Trade Descriptions Act 1972 

This act is particularly relevant to therapists as it relates to how the goods or services are described in any kind of advertising or promotional material. The act makes it illegal to mislead the public in any way or make any false claims about what you are able to do. 

Data Protection Act 1984 

This is only relevant if you are storing information about your clients on a computer. If so, you must register your business on the Data Protection register. 

Sale of Goods Act 1994 

This act protects your clients’ rights by insisting that any goods or services sold must be of a satisfactory standard, be suitable for the purpose described, accurately described, and provided in a reasonable time and for a reasonable price. 

Control of Substances Hazardous to Health Act (COSHH) 1989 This act provides guidance on dealing with chemical substances that could enter the body and cause skin irritations, allergies, burns etc.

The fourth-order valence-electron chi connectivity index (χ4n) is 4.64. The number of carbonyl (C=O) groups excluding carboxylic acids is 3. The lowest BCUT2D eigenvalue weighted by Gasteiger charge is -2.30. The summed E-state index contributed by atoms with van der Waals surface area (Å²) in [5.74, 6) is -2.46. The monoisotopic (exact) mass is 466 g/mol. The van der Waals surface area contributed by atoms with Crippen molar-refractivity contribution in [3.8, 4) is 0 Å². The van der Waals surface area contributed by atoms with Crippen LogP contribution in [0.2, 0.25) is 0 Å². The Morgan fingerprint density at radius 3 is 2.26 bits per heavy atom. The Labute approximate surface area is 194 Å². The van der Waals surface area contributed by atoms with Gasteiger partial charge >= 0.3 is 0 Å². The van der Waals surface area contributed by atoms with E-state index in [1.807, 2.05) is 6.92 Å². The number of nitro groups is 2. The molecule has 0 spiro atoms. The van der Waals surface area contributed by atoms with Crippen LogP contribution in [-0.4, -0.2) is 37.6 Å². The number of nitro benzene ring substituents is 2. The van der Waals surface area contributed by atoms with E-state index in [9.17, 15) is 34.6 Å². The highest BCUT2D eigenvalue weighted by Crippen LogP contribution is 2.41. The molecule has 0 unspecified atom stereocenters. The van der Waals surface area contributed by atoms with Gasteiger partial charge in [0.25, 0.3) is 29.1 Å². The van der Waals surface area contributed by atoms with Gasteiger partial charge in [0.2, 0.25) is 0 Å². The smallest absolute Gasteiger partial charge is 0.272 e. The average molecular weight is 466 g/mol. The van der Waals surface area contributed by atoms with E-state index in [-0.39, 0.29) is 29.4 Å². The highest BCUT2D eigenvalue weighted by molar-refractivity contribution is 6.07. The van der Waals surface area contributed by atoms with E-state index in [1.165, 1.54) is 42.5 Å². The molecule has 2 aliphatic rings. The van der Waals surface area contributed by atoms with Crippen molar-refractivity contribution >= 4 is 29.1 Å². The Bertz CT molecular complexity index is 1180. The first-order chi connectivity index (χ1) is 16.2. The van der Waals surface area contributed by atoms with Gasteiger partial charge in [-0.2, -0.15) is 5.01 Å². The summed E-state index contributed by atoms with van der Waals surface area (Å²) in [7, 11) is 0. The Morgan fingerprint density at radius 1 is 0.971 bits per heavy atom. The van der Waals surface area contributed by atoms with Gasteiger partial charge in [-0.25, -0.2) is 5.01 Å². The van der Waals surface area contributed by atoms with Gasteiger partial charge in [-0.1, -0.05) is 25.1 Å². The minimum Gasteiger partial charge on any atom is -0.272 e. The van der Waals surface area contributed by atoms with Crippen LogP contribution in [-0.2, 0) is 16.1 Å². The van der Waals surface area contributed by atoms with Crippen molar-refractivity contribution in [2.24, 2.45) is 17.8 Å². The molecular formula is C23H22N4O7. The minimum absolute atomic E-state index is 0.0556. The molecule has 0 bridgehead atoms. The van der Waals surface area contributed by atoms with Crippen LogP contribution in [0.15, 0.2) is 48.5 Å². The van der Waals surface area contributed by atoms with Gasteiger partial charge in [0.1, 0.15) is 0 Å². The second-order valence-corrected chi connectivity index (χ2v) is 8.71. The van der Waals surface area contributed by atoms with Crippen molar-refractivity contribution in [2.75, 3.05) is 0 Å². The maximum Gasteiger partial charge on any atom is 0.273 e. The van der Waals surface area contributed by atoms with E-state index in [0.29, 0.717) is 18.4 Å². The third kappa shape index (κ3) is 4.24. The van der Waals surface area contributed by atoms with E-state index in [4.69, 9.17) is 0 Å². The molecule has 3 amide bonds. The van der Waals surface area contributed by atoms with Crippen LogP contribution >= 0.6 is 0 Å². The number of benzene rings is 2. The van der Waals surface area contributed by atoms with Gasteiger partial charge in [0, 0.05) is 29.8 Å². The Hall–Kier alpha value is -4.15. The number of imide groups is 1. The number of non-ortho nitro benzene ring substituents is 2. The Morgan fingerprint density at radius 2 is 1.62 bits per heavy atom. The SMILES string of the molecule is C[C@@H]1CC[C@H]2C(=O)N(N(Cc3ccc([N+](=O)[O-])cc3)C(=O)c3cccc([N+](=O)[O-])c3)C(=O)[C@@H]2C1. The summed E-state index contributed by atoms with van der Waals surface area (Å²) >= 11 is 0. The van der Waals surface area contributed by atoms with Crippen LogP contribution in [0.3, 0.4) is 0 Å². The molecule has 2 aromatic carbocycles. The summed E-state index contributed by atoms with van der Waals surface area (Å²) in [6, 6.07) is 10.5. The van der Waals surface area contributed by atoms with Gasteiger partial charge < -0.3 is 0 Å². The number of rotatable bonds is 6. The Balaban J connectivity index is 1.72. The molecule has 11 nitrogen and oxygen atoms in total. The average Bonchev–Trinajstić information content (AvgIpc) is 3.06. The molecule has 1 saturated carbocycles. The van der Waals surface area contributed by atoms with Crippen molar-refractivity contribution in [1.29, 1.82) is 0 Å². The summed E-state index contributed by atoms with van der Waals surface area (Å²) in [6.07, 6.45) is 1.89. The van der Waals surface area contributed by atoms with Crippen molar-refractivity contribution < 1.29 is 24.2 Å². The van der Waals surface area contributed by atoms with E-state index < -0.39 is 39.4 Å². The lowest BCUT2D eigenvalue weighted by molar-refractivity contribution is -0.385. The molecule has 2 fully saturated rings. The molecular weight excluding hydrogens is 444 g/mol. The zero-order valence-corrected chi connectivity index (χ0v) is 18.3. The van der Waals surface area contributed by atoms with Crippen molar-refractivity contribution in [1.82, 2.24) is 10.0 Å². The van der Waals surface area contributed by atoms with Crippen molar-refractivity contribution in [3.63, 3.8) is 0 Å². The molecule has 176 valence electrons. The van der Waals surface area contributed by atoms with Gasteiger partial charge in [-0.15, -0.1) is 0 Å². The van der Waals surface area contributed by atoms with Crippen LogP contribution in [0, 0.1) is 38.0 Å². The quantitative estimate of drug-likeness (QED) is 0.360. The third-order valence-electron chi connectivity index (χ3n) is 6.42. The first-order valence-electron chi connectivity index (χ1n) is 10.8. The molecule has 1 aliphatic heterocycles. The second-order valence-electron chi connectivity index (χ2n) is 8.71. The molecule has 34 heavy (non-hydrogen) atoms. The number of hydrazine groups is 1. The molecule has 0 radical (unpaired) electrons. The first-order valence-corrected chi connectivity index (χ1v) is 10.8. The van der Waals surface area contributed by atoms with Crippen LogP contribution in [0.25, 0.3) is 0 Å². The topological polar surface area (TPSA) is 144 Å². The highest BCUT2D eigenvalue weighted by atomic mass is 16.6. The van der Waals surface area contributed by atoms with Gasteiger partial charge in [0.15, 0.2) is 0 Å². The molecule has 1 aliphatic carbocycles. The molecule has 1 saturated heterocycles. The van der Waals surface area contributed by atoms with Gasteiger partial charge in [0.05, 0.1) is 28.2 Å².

Local Government (Miscellaneous Provisions) Act 1982 

The local authority is responsible for registering and licensing any businesses where invasive treatments, i.e. body piercing, epilation, acupuncture take place on the premises. This is to ensure that all equipment is sterilised, only fully qualified therapists are carrying out the treatments, waste products (especially needles) are disposed of correctly. 

The Management of Health & Safety at Work Regulations 1992 This act outlines the responsibilities of the owner/manager of the business to protect the well-being of all who visit the premises, to keep a record of all checks they have made and also of any first aid treatments carried out on their premises. 

The Workplace Regulations 1992